Many of our friends have recently purchased puppies. The success of these introduced family additions is inversely proportional to the size of the dog. When it comes to suburban canines, less is more.
Our daughter is desperate for a puppy, but our son’s allergies mean her dog-owning ambitions will never be fulfilled in her childhood. On the plus side, we’ll avoid the expenses of doggy hotels and the inevitable arguments between husband and wife over the ideal size and breed of dog. My wife’s side of the family’s preferred pets were miniature fox terriers, whereas I grew up with large and loveable labradors. Let’s not even start on whether or not a dog should be allowed inside.
No longer satisfied with puppy cuddles with a friend’s pet during breaks in soccer training, our daughter insisted that we needed a pet. We relented. We decided to get a pair of goldfish instead. After having to replace a succession of deceased goldfish, we ended up with one very tough fish: Goldie. After the initial enthusiasm of caring for her fish, our daughter’s interest soon waned and it was left to me to feed the fish and clean the tank. Goldie had lost her sparkle in more ways than one. Sadly, I too was not that diligent on the cleaning front and more often than not the water was green. I rationalised that the colour and slime were all very natural and must be good for Goldie, but I did notice that she was losing her colour. The name ‘Old Yella’ would be more appropriate. All that doesn’t sparkle is no longer golden.
Goldie had to go. Our son suggested that the perfect place would be a lovely pond in the forecourt of a historic house on the edge of our suburb. He had visited the site as part of a school excursion. It already had a couple of goldfish and it wasn’t a natural waterway. I should probably have asked for permission from the caretakers, but I didn’t have a Plan B. Early one morning, we rocked up and let Goldie free into her new home.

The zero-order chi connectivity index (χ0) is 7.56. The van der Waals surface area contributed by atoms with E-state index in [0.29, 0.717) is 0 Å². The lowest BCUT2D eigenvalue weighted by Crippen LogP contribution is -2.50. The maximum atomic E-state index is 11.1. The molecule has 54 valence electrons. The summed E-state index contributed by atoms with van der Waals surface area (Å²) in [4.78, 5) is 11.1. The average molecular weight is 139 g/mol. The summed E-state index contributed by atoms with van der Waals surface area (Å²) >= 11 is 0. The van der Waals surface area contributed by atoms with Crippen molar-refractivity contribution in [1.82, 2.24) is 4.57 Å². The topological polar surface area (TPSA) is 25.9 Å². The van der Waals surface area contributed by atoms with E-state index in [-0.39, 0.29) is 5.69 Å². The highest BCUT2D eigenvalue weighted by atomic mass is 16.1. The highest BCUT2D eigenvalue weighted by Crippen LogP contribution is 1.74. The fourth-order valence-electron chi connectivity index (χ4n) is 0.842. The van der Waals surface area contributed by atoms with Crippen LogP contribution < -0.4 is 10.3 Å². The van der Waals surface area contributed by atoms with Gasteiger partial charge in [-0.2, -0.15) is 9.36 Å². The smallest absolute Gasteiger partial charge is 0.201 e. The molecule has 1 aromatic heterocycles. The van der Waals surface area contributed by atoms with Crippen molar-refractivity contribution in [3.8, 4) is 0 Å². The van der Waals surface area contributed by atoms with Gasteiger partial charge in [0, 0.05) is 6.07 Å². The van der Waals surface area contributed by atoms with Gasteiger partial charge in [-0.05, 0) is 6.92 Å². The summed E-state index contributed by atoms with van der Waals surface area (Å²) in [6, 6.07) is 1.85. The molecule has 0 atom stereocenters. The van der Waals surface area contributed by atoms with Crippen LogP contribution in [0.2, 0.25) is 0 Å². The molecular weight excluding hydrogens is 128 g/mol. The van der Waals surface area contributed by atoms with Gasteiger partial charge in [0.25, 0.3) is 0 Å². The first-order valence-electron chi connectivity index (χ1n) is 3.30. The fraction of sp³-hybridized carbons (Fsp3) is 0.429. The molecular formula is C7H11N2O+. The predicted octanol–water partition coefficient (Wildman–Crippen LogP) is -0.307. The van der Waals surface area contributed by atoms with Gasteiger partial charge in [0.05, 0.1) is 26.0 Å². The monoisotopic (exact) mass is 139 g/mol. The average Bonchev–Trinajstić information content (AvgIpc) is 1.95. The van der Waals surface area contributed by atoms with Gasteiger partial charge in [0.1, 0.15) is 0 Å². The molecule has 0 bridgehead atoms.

On the way to visit my parents early on Sunday mornings, we’d visit Goldie and her new family. Within weeks, she’d grown much bigger and healthier, and resumed her deep, gold colour. One Sunday morning, we arrived a little later than usual. One of the house guides and a caretaker were already out feeding the fish. I gave the kids a look that said, “Don’t say anything!”
The caretakers told us that all the fish had names. They were surprised to notice an extra fish in the pond. Much speculation was made about the mysterious fish. Had it been born there? Had someone donated it?
“Why don’t you kids name the new one?” the caretaker suggested.
“Goldie!” my daughter exclaimed.
“What a lovely name! Okay. She is Goldie.”
When Goldie was in the tank, she looked bored and often agitated. Now she is the image of a Zen Japanese watercolour as she glides gracefully around the pond with her fish family. We are all very happy for Goldie, and I think she is much happier too!
(Article originally published as How to enter a suburb in New Farm Village News December 2016 )